Code Indentation

Logical and consistent indentation is a major factor in code clarity. Indentation can emphasize code's structure, making it easier to understand. This pays off handsomely in development activities such as debugging, enhancement, and refactoring.

Readers of both manually- and mechanically-generated code can benefit from effective use of indentation. Finally, in some languages (eg, CoffeeScript, HAML, SASS, YAML) indentation changes can change the meaning of the code.

SketchUp plugins that use WebDialogs may generate substantial amounts of code (eg, CSS, HTML, JavaScript). The tools and techniques described below can help programmers to keep this code indented in a regular and meaningful manner.

Problem Statement

Ruby methods and "here documents" appear to provide an easy way to generate code. For example, this technique can generate both simple and nested HTML:

def foo                  def bar
  <<-EOT                   <<-EOT
<tr>                     <table>
  <td>Hello,</td>          #{ foo }
  <td>World.</td>        </table>
</tr>                      EOT
  EOT                    end
end

Unfortunately, the output from this naive approach mangles our carefully edited indentation:

<table>
  <tr>
  <td>Hello,</td>
  <td>World.</td>
</tr>

</table>

Specifically, only the first line from foo is indented to the initial level. The following lines lose this indentation, retaining only the indentation defined in foo. An extra blank line also appears before the closing table tag.

Workaround

We can work around this problem by using a combination of tricks:

  • start with a single-quoted here document:   <<-'EOT'

  • modify the captured string:   @pf.indent(<<-'EOT')

  • evaluate the modified string:   eval @pf.indent(<<-'EOT')

Using this approach, the following code generates a properly indented string:

def bar
  tmp_foo = foo

  out = eval @pf.indent(<<-'EOT')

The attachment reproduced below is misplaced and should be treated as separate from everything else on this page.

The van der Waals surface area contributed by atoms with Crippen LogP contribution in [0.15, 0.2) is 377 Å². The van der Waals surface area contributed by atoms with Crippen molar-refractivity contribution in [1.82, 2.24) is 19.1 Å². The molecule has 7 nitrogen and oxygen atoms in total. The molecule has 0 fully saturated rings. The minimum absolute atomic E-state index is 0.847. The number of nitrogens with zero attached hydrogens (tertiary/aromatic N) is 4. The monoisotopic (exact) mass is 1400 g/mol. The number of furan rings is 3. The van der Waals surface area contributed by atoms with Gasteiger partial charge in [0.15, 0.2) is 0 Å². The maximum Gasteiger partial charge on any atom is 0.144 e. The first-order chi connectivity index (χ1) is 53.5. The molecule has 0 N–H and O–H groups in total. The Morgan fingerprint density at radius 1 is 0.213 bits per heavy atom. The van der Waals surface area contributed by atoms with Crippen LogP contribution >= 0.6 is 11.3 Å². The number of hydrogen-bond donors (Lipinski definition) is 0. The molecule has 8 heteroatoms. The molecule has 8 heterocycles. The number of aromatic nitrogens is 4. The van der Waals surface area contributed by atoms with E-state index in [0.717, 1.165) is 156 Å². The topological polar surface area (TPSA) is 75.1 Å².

<table>
  #{ tmp_foo }
</table>
  EOT
end

Explanation

@pf.indent adds some code (eg, @pf.indent_all calls) to the captured string. When run by eval, this code adds "appropriate" indentation, performs to_s coercion, etc.

Because eval runs in the context of the enclosing code, it can expand "#{ tmp_foo }" with the local value of "tmp_foo". Of course, the usual caveats apply to handing unfiltered code to eval!

Thanks to Caleb Clausen for the cool and concise (if weird :-) "@pf.indent(<<-'EOT')" syntax.

Usage Notes

Using these methods properly is critical to achieving good results. Here are some caveats and hints. Please let me know if you have any additions or questions.

Minimize evaled Code

The use of temporary variables (eg, tmp_foo) is not accidental. The handling of traceback information from exceptions is a bit brittle, at least in Ruby 1.8.6 (as used by SketchUp 8.*). More generally, unnecessary code evaluation wastes processing time and makes debugging more complicated.

Let's say that you call method foo inside the eval. If foo (or something it calls) gets an exception, all Ruby will tell you is that the eval crashed. By calling all methods outside of the eval, we ensure that Ruby will provide normal traceback information.

Method calls aside, minimize the amount of Ruby code in the here document. This code must be parsed (etc) each time the eval runs, wasting processing time for no reason. Also, any tracebacks will be substantially more complex (and consequently, harder to understand).

Use with ERuby

The workaround can also be used in Embedded Ruby, as:

<%=
  tmp_foo = foo

  out = eval @pf.indent(<<-'EOT')
<table>
  #{ foo }
</table>
  EOT
%>

Implementation

  def indent(input)
  #
  # Pre-process lines from a quoted string (eg, here document),
  # adding code to indent the resulting code.
  #
  # input   - input text (eg, HTML or JavaScript code) {String}
  #
  # Returns a preprocessed String, for use by eval.

    # Split input into lines, then process (as needed)
    # to wrap included code in indent_all calls, etc.

    lines = []
    input.split("\n").each do |line|
      if line =~ /^( *)#\{\s*([^}]+?)\s*\}\s*$/
        level   = $1.size
        body    = "@pf.indent_all( #{ $2 }.to_s, #{ level } )"
        lines  << "\#{ #{ body } }"
      else
        lines  << line
      end
    end

    # Join processed lines, then add quoting syntax.
    # \006 is unlikely to conflict with any content.

    out = "%Q\006" + lines.join("\n") + "\006"
  end

  def indent_all(input, level, trim=nil)
  #
  # Helper method for indent.
  # Indents all lines by a specified amount.
  # Removes any trailing newline.
  #
  # input  - input text {String}
  # level  - desired indentation level {Fixnum}
  # trim   - trim indentation on first line {Boolean}
  #
  # Returns an indented (etc) version of self.

    spaces  = ' ' *  level
    out     = input.gsub(/^/, spaces).chomp
    trim ? out.sub(/^#{ spaces }/, '') : out
  end


This wiki page is maintained by Rich Morin, an independent consultant specializing in software design, development, and documentation. Please feel free to email comments, inquiries, suggestions, etc!

Topic revision: r5 - 02 Jan 2012, RichMorin
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